Social Media Law: Think Before You Post

There’s no question that social media is a power tool widely used in society today by teens and adults. But because it’s a free tool, it has also been abused by many victimizing a lot of people in the process. Now we have cyber attack cases that include identity theft, hacking, revenge porn and fake news all utilizing various social networking sites.

In these uncertain times, it’s best to be properly guided particularly in using social media. The young, in particular, need to be more aware of the dangers they are facing and should, therefore, know the proper laws when using their favorite platforms to protect themselves.

Posting Etiquette

Many social media users have made it a habit to post status updates that attack other people or companies. Some even joke about other people’s personalities and misfortunes. But be careful about the messages you’re posting as they could be used against you. You can be charged with libel particularly if the statement you posted was found to be false and have caused harm on another person’s reputation.

Do keep in mind that anybody can be accused of libel even if the person is not directly named in your post. A legal action can be made against you as long as the person is identified from the post even without the name mentioned. Should you become a victim of false accusations and other social media attacks, hiring a criminal defense attorney is the best step to take. This legal professional will defend and protect your rights and ensure that the person behind such fraudulent act is given the proper disciplinary action.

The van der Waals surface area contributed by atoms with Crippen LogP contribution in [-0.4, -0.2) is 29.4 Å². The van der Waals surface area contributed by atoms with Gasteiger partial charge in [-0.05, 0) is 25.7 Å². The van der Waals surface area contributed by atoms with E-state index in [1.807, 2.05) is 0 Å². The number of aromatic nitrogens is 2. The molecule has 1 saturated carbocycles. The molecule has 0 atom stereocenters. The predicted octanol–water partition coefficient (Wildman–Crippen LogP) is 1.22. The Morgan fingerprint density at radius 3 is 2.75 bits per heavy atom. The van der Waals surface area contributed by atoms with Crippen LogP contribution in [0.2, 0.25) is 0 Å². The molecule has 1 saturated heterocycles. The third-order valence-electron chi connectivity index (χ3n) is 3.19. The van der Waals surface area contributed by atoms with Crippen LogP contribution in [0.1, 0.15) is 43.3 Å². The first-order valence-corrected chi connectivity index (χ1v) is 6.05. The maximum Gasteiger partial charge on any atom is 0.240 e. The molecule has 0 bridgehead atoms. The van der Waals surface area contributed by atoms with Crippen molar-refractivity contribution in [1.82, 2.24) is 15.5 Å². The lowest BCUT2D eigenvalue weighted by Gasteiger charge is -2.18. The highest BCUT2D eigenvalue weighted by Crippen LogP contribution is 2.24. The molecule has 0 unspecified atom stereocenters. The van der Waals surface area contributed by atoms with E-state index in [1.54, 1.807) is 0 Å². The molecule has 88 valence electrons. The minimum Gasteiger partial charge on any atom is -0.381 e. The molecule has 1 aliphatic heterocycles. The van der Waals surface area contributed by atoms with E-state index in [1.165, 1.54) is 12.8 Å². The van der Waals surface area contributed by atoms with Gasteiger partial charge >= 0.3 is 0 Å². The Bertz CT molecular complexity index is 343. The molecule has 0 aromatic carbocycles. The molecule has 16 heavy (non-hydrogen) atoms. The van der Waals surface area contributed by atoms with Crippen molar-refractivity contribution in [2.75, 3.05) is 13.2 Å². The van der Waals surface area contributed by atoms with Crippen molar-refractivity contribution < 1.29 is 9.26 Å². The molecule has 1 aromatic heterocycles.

Did you know that sharing fake news on social media post can make you liable as well? For this reason, users need to be more careful and responsible these days and should be able to discern between false and true articles before sharing them on their social media accounts.

Trolling on social media has also become the trend in recent years. This act refers to making pranks, violent threats and other forms of harassment and has been evident in many sectors of society notably in the political arena. Journalists in the U.S. have become victims of trolling themselves with many claiming to have experienced online harassment as part of their jobs. A survey of writers at TIME revealed that 80 percent had avoided discussing a certain topic for fear of unpleasant response from trolls online.

Joining Contests

When joining online contests and promotions including those on your preferred social networking sites, you need to read and understand the Terms of Service (TOS) and other guidelines available. These terms and conditions must be followed otherwise, a user may not be able to avail of the perks and incentives offered.

Take note that some promotions launched on pages and apps such as those on Facebook may require the sharing of post on your Timeline or on your friend’s Timeline to gain additional entries. However, this should not be allowed as these apps often get your personal information.

Sharing Photos

With numerous photos being posted online every day, some social media users are quick to share them with no proper credit to the owner. This is not the right thing to do because you could end up being accused of claiming something not your own.

If you’re using Pinterest, for example, and might have shared a few copyrighted images, the owner may request to have the photos removed from your boards. Pinterest will remove photos if they receive a copyright complaint from the content’s owner and if a user continues to violate this rule, he or she may no longer be allowed to Pin new images on Pinterest. In worse cases, a Pinterest account can be disabled by the admins. Keep in mind that photos are copyrighted and owned by the person who took it.


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